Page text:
This isn’t as difficult because in my experience they are all pretty similar. All you really need (If you are doing what I do, static image with music in the background) is the ability to put an image and some music over it.
All of these allow you to do that

  • iMovie
  • Final Cut Pro
  • Adobe After Effects
  • Sony Vegas Pro

I’ve only used iMovie and Final Cut Pro, which I think is similar to the difference between Garageband and Logic Pro, Final Cut is like an upgrade to iMovie, the interface is almost identical.
I’ve not used Sony Vegas Pro or Adobe After Effects but from what I’ve seen they have a ton of great effects. Those two are the higher end video editing programmes, from the looks of it you get what you pay for.
iMovie is free with most Macs and if not it costs around £10.00.

Final Cut Pro costs around £230.00 but apparently there are free cracked versions online.

I can’t write as much on video editing software because it’s not really my field. But I know a bit about them and you can find them around online, just look for  ‘Final Cut Pro Cracked Full Version’ on YouTube, you will go through a lot of fakes and dead ends, most will take you to a never ending survey but eventually you will find the real deal, a good indicator is the amount of likes on the video and have a read of the comments. Never enter your credit card details or sign up for anything. General rule is if something doesn’t start downloading and you get redirected more than once, give up and try another.
If you’re the really honest type though you could just drop £230.00 on it or get iMovie. I’m not sure what the cheap PC equivalent to iMovie is but I found this;

A list of video editing programmes for Mac and PC, some are free. http://www.iskysoft.com/article/imovie-alternative.html

The good thing about Final Cut Pro and iMovie is there’s a ‘Share to YouTube’ button. They are both for Mac, it’s like I said before it’s just much easier doing all of this with a Mac.

MIDI Piano

I said in the last entry to get familiar with the piano even if it isn’t your primary instrument and this is one of the main reasons why.

The first thing you want to make sure when looking for your digital piano is that it has USB connectivity. You don’t want to be messing around with MIDI In Outs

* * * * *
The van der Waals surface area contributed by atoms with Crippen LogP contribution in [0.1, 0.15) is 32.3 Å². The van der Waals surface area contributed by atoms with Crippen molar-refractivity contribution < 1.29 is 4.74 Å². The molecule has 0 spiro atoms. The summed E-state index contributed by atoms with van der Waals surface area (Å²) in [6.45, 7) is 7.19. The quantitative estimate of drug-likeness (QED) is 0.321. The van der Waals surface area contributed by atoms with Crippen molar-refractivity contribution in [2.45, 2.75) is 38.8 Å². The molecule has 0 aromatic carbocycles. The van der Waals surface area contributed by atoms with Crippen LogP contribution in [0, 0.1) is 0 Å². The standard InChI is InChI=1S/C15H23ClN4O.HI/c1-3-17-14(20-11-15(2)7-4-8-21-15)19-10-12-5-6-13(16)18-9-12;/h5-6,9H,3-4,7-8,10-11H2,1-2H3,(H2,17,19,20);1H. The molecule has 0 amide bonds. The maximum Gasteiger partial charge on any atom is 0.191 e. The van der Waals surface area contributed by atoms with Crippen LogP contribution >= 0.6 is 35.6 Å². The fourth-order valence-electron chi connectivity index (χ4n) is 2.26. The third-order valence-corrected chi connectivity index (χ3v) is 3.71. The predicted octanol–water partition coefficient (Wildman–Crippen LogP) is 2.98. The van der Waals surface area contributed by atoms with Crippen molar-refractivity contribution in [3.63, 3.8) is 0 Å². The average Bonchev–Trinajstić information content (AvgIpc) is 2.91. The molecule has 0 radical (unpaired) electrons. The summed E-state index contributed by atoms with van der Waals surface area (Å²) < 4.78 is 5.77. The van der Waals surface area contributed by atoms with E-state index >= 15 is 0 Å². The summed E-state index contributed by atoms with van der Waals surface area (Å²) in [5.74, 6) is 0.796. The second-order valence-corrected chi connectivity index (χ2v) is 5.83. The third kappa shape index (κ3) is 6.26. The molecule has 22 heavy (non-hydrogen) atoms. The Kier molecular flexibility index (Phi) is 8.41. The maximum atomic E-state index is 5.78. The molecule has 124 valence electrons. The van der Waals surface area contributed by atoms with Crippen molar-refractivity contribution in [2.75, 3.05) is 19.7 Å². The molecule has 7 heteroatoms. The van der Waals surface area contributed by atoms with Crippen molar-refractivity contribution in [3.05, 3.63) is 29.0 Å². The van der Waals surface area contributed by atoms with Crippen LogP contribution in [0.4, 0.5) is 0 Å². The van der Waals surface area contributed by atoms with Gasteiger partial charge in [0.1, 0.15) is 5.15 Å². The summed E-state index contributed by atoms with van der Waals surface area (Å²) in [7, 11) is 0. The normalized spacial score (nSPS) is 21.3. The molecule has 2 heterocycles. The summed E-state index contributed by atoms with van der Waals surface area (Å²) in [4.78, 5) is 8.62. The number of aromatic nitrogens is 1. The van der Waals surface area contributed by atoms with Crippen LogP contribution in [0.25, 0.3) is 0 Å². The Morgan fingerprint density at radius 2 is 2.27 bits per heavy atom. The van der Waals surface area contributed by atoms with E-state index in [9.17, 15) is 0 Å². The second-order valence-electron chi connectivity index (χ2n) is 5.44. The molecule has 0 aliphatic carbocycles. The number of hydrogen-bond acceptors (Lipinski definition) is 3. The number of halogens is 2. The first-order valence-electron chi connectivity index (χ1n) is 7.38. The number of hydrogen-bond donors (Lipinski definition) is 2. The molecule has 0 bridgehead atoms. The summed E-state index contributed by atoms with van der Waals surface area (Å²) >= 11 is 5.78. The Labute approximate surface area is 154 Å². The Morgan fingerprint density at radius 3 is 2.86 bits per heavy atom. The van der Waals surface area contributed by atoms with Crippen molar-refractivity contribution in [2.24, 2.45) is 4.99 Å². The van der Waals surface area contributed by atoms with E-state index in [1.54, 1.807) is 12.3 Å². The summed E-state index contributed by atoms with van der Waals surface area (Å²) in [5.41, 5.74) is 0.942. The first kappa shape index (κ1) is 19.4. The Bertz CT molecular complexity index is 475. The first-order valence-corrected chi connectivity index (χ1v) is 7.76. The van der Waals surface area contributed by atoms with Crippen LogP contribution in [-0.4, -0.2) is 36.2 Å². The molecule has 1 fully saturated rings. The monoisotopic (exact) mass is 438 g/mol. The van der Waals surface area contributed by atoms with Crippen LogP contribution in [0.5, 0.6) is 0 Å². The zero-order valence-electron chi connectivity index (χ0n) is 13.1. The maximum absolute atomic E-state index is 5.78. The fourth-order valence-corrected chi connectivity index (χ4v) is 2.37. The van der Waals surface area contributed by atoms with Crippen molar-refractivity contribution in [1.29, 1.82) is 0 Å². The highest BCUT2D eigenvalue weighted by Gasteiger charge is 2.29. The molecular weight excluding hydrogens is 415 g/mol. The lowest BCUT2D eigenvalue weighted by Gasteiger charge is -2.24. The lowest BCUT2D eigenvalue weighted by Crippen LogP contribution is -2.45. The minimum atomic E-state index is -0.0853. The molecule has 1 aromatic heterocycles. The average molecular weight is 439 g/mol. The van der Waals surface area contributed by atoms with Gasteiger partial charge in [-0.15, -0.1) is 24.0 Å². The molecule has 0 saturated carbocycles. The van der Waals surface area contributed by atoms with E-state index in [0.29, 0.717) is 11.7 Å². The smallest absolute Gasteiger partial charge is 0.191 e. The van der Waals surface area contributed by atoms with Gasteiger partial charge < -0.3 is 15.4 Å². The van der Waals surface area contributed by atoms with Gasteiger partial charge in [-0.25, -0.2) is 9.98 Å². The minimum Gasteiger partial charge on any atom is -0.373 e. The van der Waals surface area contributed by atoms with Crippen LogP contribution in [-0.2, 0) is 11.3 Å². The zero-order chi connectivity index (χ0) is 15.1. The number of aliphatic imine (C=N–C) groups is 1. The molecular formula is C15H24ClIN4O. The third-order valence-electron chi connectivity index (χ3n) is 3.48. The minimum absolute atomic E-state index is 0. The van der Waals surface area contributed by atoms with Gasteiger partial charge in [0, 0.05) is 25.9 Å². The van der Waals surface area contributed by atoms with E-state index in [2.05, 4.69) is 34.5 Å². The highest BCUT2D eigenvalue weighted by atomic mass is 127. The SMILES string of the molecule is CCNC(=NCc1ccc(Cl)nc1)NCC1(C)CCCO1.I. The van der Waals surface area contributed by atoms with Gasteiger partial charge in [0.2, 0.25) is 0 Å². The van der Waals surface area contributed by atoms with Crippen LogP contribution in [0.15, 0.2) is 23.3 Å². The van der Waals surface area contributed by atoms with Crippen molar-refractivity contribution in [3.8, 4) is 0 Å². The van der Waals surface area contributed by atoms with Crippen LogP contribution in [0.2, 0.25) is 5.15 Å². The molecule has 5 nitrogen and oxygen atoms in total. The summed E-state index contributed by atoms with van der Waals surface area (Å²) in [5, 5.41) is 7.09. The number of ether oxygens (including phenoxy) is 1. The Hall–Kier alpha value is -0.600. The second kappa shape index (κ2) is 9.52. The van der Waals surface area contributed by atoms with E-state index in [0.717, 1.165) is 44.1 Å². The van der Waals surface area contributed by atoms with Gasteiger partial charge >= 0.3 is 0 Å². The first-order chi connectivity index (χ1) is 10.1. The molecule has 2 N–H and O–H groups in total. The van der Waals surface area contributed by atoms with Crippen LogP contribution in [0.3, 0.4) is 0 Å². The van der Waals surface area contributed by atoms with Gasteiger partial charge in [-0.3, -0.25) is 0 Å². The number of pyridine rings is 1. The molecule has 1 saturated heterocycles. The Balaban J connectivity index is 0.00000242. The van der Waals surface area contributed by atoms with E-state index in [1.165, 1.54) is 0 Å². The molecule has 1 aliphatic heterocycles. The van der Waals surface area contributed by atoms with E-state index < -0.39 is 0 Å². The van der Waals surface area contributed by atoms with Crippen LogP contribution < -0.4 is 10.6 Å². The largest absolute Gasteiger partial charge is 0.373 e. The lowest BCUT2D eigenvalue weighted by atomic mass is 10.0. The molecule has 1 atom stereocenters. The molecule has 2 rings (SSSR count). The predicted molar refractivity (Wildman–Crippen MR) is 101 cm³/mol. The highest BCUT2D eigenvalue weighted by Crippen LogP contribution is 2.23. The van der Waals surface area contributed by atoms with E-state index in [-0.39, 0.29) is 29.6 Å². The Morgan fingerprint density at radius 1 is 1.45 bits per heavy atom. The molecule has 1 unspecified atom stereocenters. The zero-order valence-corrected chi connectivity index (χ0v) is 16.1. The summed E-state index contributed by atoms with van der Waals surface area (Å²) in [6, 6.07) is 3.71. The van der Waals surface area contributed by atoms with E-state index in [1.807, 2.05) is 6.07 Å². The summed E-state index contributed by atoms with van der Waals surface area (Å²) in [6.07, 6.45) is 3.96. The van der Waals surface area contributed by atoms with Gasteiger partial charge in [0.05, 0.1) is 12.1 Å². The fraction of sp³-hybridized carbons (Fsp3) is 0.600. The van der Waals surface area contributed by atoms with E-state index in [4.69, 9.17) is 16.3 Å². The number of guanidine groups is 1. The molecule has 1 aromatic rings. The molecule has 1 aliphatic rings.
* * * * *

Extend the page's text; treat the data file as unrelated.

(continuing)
MIDI1                    MIDI interface diagram, bullshit that you don’t know or have time for. 

 

With USB connectivity you just plug a 1.8m to USB 2.0 (which is a Printer cable) from the piano to the computer and it’s done. Your computer will most likely recognise it straight away. If it doesn’t you just install the driver (which are always online).
But most times your DAW will detect it the second you plug it in and you’re ready to go right there.

I made a big mistake when starting out. I bought a piano that I didn’t really need. I got the Yamaha DGX 640

DGX

It’s a good piano but it was £640.00. Which is £500 more than I needed to spend for what I needed. If you’re not planning on performing live (I don’t mean infront of a camera I mean infront of a live audience in person) then you don’t need a piano like this.
From the picture you can see one glaring problem with this as a controller… It only has one mod wheel. Which was a pitch bend wheel, so you couldn’t control string dynamics or anything useful, all you could do was bend the pitch.
It was a performance piano. What I should’ve got is a basic 88 key MIDI controller keyboard.
With a keyboard like this you have USB connectivety and much more control over your DAW.

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I’ve made a slight mistake again though, I bought the first one (m-audio), the keys aren’t weighted so it doesn’t feel like playing a piano and it’s made it impossible to play all the samples in the VST’s (limited amount of dynamic range) You can pick these up for around £100.00 (sometimes less).

Another thing to take into account is most MIDI controllers don’t have speakers, so if you were hoping to practice out loud without firing up the DAW then I’ve got some bad news for you.
If you’re recording and uploading to YouTube then these are the best options though so have a look around but I really recommend getting a £100 range MIDI piano.

Once you’ve got your DAW, your video editing software and your MIDI controller you’re all set to get yourself on YouTube.